Here is a temperature anomaly snapshot for February 10th, showing temperatures across Greenland and the entire Arctic Ocean out of whack by 20 Celsius degrees, with the same stupidly high deviation across all of the western U.S. Over 5,000 daytime high records were slaughtered across the Midwest US during February alone. If you are looking at this in black and white, skip to next page.
In other news:
Avocado: The price increase we warned of a couple of weeks ago is creeping into selling prices. Our grower/partners at Pragor are trying to cushion this a bit, as we are to you, but the reality is that supply is down, prices are up, the Canadian dollar is down – all contributors. The largest is that with the highest prices coming from the U.S., most growers are now spending extra to have their orchards certified with USDA to be allowed to sell in America. What used to be called “Canadian growers”, who moved their fruit primarily to Europe, and also here are making the conversion. That was what the big strikes earlier this year were about. So the fourth factor that is pushing the price is Pragor’s growers selling at US import prices – a couple of bucks more a case.
Mexico Blueberries: This is a fairly new deal, really seeing good availability this year for the first time. Some clever folks realized that some areas of central Mexico had the right weather and ripening cycles to slot in between the end of the S. American season and beginning of the very expensive California crop. A nice little 6 – 8 week window. Prices will not come off – they are mimicking the normally high prices of late S. American, and early season California, it’s just nice to have some good continuity that sees this now as a 10+ month supply across all areas.
Grapefruit: One of the nicest pieces of grapefruit around is the original Red Riostar from Texas, and at the request of several customers we’ve brought in a shot of these, from what is a very narrow Texas season.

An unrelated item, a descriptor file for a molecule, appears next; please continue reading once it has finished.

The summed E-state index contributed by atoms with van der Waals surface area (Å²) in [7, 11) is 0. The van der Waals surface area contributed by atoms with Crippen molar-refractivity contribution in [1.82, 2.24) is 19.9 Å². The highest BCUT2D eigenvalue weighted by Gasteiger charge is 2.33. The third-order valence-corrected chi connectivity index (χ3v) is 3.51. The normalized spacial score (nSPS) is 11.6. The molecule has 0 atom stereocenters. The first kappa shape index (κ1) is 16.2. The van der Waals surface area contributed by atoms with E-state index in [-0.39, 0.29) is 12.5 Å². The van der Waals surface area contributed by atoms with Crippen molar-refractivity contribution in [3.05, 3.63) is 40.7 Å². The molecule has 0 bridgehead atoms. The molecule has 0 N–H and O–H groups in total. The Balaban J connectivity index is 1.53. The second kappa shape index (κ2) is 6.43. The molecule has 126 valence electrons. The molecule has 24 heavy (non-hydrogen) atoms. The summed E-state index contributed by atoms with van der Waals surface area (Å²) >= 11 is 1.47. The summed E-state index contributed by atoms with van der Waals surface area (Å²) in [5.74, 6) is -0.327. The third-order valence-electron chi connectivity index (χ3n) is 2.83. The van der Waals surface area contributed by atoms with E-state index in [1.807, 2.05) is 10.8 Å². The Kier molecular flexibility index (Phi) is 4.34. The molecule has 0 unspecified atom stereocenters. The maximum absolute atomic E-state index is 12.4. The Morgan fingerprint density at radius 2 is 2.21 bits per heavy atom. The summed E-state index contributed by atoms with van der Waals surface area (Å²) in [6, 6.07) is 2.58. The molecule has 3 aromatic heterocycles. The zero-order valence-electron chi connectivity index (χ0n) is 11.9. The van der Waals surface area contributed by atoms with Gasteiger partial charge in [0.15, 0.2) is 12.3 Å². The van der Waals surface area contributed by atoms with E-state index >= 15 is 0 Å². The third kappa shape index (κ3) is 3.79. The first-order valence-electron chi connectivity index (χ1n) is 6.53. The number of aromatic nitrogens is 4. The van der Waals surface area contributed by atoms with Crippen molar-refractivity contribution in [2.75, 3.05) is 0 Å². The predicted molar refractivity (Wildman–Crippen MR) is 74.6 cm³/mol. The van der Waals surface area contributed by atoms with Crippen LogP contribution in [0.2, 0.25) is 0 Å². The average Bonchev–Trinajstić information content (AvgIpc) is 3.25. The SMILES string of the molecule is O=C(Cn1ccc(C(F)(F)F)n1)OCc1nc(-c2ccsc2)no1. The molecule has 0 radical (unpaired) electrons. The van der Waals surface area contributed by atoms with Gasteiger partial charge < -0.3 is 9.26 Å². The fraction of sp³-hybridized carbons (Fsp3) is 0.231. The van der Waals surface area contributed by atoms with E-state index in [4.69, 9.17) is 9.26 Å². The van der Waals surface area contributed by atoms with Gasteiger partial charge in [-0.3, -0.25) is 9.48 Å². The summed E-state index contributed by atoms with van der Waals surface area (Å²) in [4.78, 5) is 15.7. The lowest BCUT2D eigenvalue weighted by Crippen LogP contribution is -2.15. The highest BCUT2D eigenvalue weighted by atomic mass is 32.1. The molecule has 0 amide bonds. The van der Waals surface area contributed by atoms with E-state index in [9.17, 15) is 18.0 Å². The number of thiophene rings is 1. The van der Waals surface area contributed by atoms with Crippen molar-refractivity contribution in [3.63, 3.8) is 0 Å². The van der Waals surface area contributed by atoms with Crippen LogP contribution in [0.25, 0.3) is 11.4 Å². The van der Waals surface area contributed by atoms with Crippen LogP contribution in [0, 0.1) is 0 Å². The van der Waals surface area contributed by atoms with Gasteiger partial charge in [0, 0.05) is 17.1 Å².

“Honey” Mango: Please say these words out loud: A TOL FO. Hard? Not really. Yet, because “mericans have a hard time wrapping their tongues around “Ataulfo”, the Mango Marketing Boards in the US have successfully convinced growers across the Global South to change the name to Honey, quit marketing Ataulfo, and make life easier. We will continue to call them by their real name – just don’t get confused and think that this is a new variety. It’s not. Speaking of mangos – the first Mexican Tommy’s make their preview next week, just a few weeks earlier than normal. Thanks for your support of our Peru Kent program, which has no wrapped up – and another $5,000 in Fairtrade social premiums for this season helps Apromalpi with vital health and safety projects in northern Peru.
Garlic: Wow – broke all records on B.C. Garlic this year – not talking about the volume, but the increased number of B.C. growers fighting the elements, breaking their backs and producing this astoundingly great product in enough quantity to sell into the wholesale market. In years gone by we managed to stretch the season until early January, but this year several growers adapted better long term storage techniques, and we made it until the first of March. We know it’s hard sometimes to justify such a high price for garlic, but it seems to get easier every year as consumers realize what a superior product this is. Big, hearty hardneck cloves, hot, spicy and oily!
Ginger: Here’s another smart play by Mexico. We talked to small growers in Chiapas going back to 2008 about growing ginger in the tropical highlands of southern Mexico. That was because, unbeknownst to us, there is already Mexican ginger growing there. Well, several people had enough of a discussion over the years that there is now a growing ginger industry starting in S. Mexico. Several people we know stepped up to the plate and paid for a lot of Peruvian ginger to get shipped into this area for seed, and now it’s happening. The cycle is perfect, as Peru winds down from a very over-played market this winter. And that’s all the news for this week.